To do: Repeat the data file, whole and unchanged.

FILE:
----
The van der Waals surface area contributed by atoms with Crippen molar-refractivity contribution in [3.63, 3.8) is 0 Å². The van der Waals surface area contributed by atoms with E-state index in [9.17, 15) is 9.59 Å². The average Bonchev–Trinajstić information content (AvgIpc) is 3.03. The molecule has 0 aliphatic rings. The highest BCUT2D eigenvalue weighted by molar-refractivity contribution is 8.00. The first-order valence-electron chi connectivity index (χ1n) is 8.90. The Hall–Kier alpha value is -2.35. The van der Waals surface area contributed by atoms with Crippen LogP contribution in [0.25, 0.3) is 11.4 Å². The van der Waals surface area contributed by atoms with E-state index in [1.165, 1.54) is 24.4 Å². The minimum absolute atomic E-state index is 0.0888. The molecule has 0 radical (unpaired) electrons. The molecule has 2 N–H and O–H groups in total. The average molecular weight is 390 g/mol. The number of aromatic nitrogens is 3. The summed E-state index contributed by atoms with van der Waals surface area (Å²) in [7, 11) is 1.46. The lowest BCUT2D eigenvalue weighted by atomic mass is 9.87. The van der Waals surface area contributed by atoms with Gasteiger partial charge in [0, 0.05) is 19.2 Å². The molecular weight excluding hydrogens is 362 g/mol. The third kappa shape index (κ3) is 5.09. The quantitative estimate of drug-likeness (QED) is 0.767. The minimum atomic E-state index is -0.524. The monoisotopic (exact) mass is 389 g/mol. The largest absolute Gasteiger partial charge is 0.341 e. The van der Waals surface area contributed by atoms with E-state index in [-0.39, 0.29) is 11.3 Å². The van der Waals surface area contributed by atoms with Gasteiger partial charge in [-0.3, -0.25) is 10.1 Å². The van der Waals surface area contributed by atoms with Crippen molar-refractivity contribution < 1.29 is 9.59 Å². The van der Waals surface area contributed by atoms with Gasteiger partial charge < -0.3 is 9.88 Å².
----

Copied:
The van der Waals surface area contributed by atoms with Crippen molar-refractivity contribution in [3.63, 3.8) is 0 Å². The van der Waals surface area contributed by atoms with E-state index in [9.17, 15) is 9.59 Å². The average Bonchev–Trinajstić information content (AvgIpc) is 3.03. The molecule has 0 aliphatic rings. The highest BCUT2D eigenvalue weighted by molar-refractivity contribution is 8.00. The first-order valence-electron chi connectivity index (χ1n) is 8.90. The Hall–Kier alpha value is -2.35. The van der Waals surface area contributed by atoms with Crippen LogP contribution in [0.25, 0.3) is 11.4 Å². The van der Waals surface area contributed by atoms with E-state index in [1.165, 1.54) is 24.4 Å². The minimum absolute atomic E-state index is 0.0888. The molecule has 0 radical (unpaired) electrons. The molecule has 2 N–H and O–H groups in total. The average molecular weight is 390 g/mol. The number of aromatic nitrogens is 3. The summed E-state index contributed by atoms with van der Waals surface area (Å²) in [7, 11) is 1.46. The lowest BCUT2D eigenvalue weighted by atomic mass is 9.87. The van der Waals surface area contributed by atoms with Gasteiger partial charge in [0, 0.05) is 19.2 Å². The molecular weight excluding hydrogens is 362 g/mol. The third kappa shape index (κ3) is 5.09. The quantitative estimate of drug-likeness (QED) is 0.767. The minimum atomic E-state index is -0.524. The monoisotopic (exact) mass is 389 g/mol. The largest absolute Gasteiger partial charge is 0.341 e. The van der Waals surface area contributed by atoms with E-state index in [-0.39, 0.29) is 11.3 Å². The van der Waals surface area contributed by atoms with Gasteiger partial charge in [-0.3, -0.25) is 10.1 Å². The van der Waals surface area contributed by atoms with Crippen molar-refractivity contribution < 1.29 is 9.59 Å². The van der Waals surface area contributed by atoms with Gasteiger partial charge < -0.3 is 9.88 Å².